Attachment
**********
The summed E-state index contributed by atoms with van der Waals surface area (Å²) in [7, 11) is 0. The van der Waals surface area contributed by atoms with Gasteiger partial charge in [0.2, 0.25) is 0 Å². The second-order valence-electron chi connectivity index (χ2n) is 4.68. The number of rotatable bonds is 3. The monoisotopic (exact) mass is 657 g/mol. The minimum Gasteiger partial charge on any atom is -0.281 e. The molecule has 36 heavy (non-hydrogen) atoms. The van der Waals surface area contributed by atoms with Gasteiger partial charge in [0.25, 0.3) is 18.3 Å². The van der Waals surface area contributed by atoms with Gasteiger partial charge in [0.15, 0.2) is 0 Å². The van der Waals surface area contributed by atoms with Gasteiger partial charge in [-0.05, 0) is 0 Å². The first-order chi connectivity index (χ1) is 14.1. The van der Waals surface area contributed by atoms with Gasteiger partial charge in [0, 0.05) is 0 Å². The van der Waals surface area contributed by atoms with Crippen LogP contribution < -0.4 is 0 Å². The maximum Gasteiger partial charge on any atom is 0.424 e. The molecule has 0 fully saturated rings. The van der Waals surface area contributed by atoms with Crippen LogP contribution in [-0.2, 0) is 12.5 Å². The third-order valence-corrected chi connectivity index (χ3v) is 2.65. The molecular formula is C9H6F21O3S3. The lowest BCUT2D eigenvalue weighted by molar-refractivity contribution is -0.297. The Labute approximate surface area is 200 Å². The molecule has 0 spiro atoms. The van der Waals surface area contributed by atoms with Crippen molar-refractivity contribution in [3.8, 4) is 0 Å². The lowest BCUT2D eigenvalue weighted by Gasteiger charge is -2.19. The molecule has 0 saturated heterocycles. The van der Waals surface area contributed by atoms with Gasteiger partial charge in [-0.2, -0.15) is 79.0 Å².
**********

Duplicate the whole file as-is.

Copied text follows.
The summed E-state index contributed by atoms with van der Waals surface area (Å²) in [7, 11) is 0. The van der Waals surface area contributed by atoms with Gasteiger partial charge in [0.2, 0.25) is 0 Å². The second-order valence-electron chi connectivity index (χ2n) is 4.68. The number of rotatable bonds is 3. The monoisotopic (exact) mass is 657 g/mol. The minimum Gasteiger partial charge on any atom is -0.281 e. The molecule has 36 heavy (non-hydrogen) atoms. The van der Waals surface area contributed by atoms with Gasteiger partial charge in [0.25, 0.3) is 18.3 Å². The van der Waals surface area contributed by atoms with Gasteiger partial charge in [0.15, 0.2) is 0 Å². The van der Waals surface area contributed by atoms with Gasteiger partial charge in [-0.05, 0) is 0 Å². The first-order chi connectivity index (χ1) is 14.1. The van der Waals surface area contributed by atoms with Gasteiger partial charge in [0, 0.05) is 0 Å². The van der Waals surface area contributed by atoms with Crippen LogP contribution < -0.4 is 0 Å². The maximum Gasteiger partial charge on any atom is 0.424 e. The molecule has 0 fully saturated rings. The van der Waals surface area contributed by atoms with Crippen LogP contribution in [-0.2, 0) is 12.5 Å². The third-order valence-corrected chi connectivity index (χ3v) is 2.65. The molecular formula is C9H6F21O3S3. The lowest BCUT2D eigenvalue weighted by molar-refractivity contribution is -0.297. The Labute approximate surface area is 200 Å². The molecule has 0 spiro atoms. The van der Waals surface area contributed by atoms with Crippen molar-refractivity contribution in [3.8, 4) is 0 Å². The lowest BCUT2D eigenvalue weighted by Gasteiger charge is -2.19. The molecule has 0 saturated heterocycles. The van der Waals surface area contributed by atoms with Gasteiger partial charge in [-0.2, -0.15) is 79.0 Å².